Corporate security teams have long built firewalls to keep the information held inside company networks safe. But that approach carries fewer safety guarantees today, now that so many companies have embraced telecommuting and allow staffers to work on their own devices. Employees are using their smartphones and tablets to compute at home, in the local coffee shop, on airplanes, and in customer offices around the world.
“Lots of computing activity is taking place outside of a company’s core network, and all those walls that were built are no longer sufficient to protect data,” said Dan Koloski, an Oracle vice president and computer security expert.
The Firewall Burned Down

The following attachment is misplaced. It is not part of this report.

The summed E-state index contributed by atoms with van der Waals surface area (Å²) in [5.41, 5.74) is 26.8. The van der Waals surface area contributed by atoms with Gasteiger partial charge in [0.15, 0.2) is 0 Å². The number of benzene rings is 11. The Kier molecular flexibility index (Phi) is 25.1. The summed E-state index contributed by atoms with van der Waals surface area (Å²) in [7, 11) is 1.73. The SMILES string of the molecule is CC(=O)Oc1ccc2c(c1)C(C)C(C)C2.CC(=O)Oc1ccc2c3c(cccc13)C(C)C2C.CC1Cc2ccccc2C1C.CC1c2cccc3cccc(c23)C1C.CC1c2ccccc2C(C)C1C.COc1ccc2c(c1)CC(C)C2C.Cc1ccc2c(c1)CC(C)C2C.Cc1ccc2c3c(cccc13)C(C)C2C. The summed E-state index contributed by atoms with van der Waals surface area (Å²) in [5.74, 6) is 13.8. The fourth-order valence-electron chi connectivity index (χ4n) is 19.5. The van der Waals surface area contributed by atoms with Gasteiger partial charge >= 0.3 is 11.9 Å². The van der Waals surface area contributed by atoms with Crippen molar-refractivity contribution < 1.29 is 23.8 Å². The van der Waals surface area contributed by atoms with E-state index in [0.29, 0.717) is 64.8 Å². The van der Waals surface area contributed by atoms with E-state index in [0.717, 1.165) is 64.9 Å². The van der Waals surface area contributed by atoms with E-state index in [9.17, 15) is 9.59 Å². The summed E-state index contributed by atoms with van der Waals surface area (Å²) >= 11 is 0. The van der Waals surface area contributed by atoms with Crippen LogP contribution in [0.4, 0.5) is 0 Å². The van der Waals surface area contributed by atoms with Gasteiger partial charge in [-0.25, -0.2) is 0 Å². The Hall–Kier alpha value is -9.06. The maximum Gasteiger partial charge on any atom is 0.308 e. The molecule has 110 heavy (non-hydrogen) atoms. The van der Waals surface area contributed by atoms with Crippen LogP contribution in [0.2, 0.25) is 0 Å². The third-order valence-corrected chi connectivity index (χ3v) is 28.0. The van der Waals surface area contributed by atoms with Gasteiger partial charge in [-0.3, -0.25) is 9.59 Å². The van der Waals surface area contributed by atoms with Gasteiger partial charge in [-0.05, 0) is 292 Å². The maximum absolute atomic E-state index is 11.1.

In today’s era of cloud computing, BYOD, mobility, and software as a service, most of an organization’s data is held in systems no longer under the direct control of its security teams, Koloski explained in an article published on DarkReading, Information Week’s website for computer security experts. “Companies need to reframe their thinking, and definition of the perimeter,” he wrote. In an interview, Koloski said a critical component of guarding corporate information resources is to protect the identities of people authorized to have access to that information. And it’s time for the humans to leverage computers to identify security threats in ways that people are simply not capable of doing. That’s because security teams only have time to manually investigate a small subset of the alerts generated out of the data they monitor to evaluate threats. Large companies typically generate terabytes of information every single day about user activity as well as operational logs—both of which can contain information that might indicate an intrusion. The task of analyzing all that information in real time, Koloski said, is impossible for humans to accomplish effectively A better approach is to rely on the computers themselves to recognize unusual circumstances that indicate security threats. Using an approach called machine learning, programmers use highly tuned algorithms that allow the computer to learn as it processes data that describe routine operations. The more data the software processes, the more it learns, and the more accurately it identifies which patterns indicate normal operations and which indicate a potential security threat. The software can notify its human operator to take corrective action, or even fix the problem automatically. A suite of new software products, called Oracle Identity Security Operations Center (Oracle Identity SOC) cloud services, announced earlier in 2017, uses Oracle’s expertise both in unifying and managing large quantities of data and in machine learning to offer greatly enhanced system and network protection across hybrid clouds. Oracle Management Cloud, a part of the Oracle Identity SOC portfolio, uses machine learning to monitor computer systems and user activity, looking for unusual patterns that can indicate an operational problem—or a computer break-in. Koloski cautioned that generic machine learning algorithms just “out of the box” are like babies who haven’t learned anything yet, which is why Oracle runs a massive R&D effort in machine learning that develops both machine learning toolkits for data scientist users as well as purpose-built machine learning applications for business and technical users (such as security professionals). Oracle Management Cloud is an example of the latter in that the algorithms Oracle deploys in its offerings have already been trained and coached, and are more like graduate school grads, ready to go to work. “Our data scientists teach the programs that security is different from sales forecasting or marketing or systems management. We have different questions we want to ask and different data we want to analyze,” he said. And that’s what Oracle does that distinguishes its security products from the competition, he said. The software has been “fully educated” so it’s ready to identify and stop cyberattacks right out of the box. “If you get attacked by the bad guys, the software will tell you to ‘look out’ and can take protective action on your behalf,” Koloski said.